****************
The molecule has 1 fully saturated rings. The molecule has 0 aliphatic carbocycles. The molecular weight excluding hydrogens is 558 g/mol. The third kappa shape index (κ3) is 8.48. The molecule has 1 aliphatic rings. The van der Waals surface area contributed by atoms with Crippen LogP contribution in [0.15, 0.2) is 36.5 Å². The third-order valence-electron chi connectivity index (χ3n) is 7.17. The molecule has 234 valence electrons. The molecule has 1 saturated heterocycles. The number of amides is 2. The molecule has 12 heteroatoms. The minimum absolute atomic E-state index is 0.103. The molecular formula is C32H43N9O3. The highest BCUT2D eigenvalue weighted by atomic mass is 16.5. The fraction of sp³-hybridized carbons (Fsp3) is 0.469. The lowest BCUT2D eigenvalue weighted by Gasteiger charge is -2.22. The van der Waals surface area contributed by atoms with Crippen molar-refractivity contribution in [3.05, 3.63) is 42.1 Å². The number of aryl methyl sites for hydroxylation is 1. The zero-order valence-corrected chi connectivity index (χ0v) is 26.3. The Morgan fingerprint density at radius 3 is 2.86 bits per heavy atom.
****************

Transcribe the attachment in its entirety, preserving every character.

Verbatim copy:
The molecule has 1 fully saturated rings. The molecule has 0 aliphatic carbocycles. The molecular weight excluding hydrogens is 558 g/mol. The third kappa shape index (κ3) is 8.48. The molecule has 1 aliphatic rings. The van der Waals surface area contributed by atoms with Crippen LogP contribution in [0.15, 0.2) is 36.5 Å². The third-order valence-electron chi connectivity index (χ3n) is 7.17. The molecule has 234 valence electrons. The molecule has 1 saturated heterocycles. The number of amides is 2. The molecule has 12 heteroatoms. The minimum absolute atomic E-state index is 0.103. The molecular formula is C32H43N9O3. The highest BCUT2D eigenvalue weighted by atomic mass is 16.5. The fraction of sp³-hybridized carbons (Fsp3) is 0.469. The lowest BCUT2D eigenvalue weighted by Gasteiger charge is -2.22. The van der Waals surface area contributed by atoms with Crippen molar-refractivity contribution in [3.05, 3.63) is 42.1 Å². The number of aryl methyl sites for hydroxylation is 1. The zero-order valence-corrected chi connectivity index (χ0v) is 26.3. The Morgan fingerprint density at radius 3 is 2.86 bits per heavy atom.